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EU Parliament Calls For Snowden To Get Asylum

It is unlikely European states will provoke a confrontation with the United States and shelter the whistleblower.

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The European Parliament voted narrowly on Thursday to urge its 28 member states to protect NSA whistleblower Edward Snowden from prosecution and extradition and to recognize him as a defender of human rights because of his revelations regarding U.S. and British spying.

Though Snowden’s disclosures caused a firestorm of public controversy in Europe, few nations have been willing to provoke a confrontation with Washington, which has demanded that he be returned to the United States to face espionage charges. And it’s far from certain that Thursday’s non-binding resolution, approved by a vote of 285 to 281, will cause any other European states to step up and protect Snowden from the long arm of the U.S. Justice Department. The former NSA contractor has been living in Russia since 2013.

Asylum protection for Snowden would surely provoke a diplomatic crisis with the United States, and on Thursday the White House reiterated its intention of putting Snowden on trial. “Our position has not changed,” National Security Council spokesman Ned Price said in a statement. “Mr. Snowden is accused of leaking classified information and faces felony charges here in the United States. As such, he should be returned to the U.S. as soon as possible, where he will be accorded full due process.”

Though it is unlikely to pave an immediate path out of Russia for Snowden, the resolution represents yet another milestone in Snowden’s efforts to bolster the legitimacy of his actions and lay the legal groundwork for his eventual departure from Russia, where he has taken refuge for the last two years. Writing on Twitter, Snowden called the resolution a “game-changer” and said that it “is not a blow against the US Government, but an open hand extended by friends. It is a chance to move forward.”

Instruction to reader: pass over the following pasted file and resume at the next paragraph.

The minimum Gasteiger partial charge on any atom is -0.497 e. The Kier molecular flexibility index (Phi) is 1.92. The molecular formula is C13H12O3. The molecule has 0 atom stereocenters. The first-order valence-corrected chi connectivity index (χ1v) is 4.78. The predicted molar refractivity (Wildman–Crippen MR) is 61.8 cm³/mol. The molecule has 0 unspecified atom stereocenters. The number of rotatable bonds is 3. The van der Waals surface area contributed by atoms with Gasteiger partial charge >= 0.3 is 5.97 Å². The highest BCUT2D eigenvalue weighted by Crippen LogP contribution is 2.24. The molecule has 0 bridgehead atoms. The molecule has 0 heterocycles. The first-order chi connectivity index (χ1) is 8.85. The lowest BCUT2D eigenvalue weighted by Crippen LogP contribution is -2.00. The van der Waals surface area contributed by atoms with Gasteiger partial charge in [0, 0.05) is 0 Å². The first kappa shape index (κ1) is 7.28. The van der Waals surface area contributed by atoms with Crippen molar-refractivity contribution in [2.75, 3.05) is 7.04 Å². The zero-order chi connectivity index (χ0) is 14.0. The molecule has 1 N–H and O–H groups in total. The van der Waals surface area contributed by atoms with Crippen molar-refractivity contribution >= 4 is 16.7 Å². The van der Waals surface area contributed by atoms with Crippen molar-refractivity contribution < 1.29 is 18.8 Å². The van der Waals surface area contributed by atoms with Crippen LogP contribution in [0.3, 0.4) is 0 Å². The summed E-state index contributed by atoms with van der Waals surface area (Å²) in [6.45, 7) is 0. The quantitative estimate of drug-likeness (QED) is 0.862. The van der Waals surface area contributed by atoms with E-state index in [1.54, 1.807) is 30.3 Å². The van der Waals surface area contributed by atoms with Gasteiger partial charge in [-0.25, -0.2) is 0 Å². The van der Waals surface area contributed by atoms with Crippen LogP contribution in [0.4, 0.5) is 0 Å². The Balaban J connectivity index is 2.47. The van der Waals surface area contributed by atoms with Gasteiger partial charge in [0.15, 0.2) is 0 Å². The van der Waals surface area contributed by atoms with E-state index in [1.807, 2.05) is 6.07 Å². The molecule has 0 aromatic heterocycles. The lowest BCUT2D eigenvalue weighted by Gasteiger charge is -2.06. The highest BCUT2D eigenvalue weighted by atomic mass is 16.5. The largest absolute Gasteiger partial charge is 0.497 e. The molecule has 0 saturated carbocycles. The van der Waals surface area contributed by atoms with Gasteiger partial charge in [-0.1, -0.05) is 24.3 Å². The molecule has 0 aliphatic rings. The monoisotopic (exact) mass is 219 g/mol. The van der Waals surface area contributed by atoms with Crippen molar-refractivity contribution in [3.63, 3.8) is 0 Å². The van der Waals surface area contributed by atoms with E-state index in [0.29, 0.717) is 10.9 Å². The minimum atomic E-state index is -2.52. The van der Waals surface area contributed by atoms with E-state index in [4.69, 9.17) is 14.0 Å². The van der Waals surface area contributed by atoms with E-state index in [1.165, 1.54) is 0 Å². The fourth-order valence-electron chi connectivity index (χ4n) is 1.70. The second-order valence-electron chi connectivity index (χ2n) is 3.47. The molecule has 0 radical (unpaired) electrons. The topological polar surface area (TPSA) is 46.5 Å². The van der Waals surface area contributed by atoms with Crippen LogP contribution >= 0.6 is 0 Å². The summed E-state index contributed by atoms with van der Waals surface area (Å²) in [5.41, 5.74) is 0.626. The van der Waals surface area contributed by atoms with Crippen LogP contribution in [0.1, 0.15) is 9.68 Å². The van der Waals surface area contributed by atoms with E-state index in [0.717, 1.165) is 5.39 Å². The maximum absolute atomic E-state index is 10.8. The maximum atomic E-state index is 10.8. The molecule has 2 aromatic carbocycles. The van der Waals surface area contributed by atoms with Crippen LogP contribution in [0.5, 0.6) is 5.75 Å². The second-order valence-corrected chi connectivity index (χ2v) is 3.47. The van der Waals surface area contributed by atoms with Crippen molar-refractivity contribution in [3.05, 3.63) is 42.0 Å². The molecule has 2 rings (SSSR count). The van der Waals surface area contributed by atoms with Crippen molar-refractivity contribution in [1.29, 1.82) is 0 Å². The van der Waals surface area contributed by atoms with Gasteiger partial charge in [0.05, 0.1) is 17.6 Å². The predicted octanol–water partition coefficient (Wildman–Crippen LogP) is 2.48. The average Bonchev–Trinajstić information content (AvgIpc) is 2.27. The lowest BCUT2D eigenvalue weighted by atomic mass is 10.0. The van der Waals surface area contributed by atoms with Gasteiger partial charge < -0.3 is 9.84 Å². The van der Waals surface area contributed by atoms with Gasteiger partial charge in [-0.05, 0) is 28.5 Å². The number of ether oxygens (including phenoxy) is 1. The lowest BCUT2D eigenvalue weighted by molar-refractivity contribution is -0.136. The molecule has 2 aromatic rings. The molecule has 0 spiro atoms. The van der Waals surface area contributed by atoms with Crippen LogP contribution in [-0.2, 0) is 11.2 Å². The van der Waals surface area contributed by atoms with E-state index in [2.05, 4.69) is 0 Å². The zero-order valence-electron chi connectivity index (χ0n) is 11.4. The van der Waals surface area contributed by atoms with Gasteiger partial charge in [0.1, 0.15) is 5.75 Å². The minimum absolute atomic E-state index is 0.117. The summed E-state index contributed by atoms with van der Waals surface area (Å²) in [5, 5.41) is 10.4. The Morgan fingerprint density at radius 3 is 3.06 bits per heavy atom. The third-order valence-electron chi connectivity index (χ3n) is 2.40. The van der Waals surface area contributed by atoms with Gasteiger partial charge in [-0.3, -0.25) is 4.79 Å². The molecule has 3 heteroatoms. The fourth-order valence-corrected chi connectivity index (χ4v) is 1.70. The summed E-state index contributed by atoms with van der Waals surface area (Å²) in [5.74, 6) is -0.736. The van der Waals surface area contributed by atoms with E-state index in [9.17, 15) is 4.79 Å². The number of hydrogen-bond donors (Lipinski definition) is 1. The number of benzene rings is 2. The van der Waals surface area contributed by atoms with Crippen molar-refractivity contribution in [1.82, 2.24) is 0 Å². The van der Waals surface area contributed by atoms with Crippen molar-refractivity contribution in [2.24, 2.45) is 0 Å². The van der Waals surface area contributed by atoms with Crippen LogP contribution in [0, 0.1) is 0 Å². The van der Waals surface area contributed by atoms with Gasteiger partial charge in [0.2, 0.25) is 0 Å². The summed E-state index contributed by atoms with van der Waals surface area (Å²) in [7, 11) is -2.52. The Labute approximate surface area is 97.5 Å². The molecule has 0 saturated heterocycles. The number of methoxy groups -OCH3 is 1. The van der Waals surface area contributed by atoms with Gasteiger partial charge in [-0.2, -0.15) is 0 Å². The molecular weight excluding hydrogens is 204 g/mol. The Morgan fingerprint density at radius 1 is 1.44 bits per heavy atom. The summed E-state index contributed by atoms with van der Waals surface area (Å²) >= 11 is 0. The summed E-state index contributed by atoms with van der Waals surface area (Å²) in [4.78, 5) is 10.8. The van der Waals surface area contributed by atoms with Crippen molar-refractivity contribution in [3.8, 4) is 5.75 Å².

The resolution calls on EU states “to drop any criminal charges against Edward Snowden, grant him protection and consequently prevent extradition or rendition by third parties, in recognition of his status as whistleblower and international human rights defender.”

Snowden has repeatedly said that he would like to leave Russia. Several Latin American nations have offered him legal protection, but the whistleblower is reportedly skeptical that he would be able to reach Venezuela, Nicaragua, or Bolivia without being arrested by U.S. authorities.

Several European states have made non-committal statements as to whether they would grant Snowden asylum, saying that he would have to physically make it to their countries in order to lodge an asylum request. Others, including Poland, have been outright hostile to the notion of granting Snowden legal protection.

The resolution gives Snowden’s defenders a potent argument to fight back against such resistance, but not much more. He probably won’t be leaving Russia any time soon.

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Elias Groll is a staff writer at Foreign Policy covering cyberspace, its conflicts, and controversies. @eliasgroll

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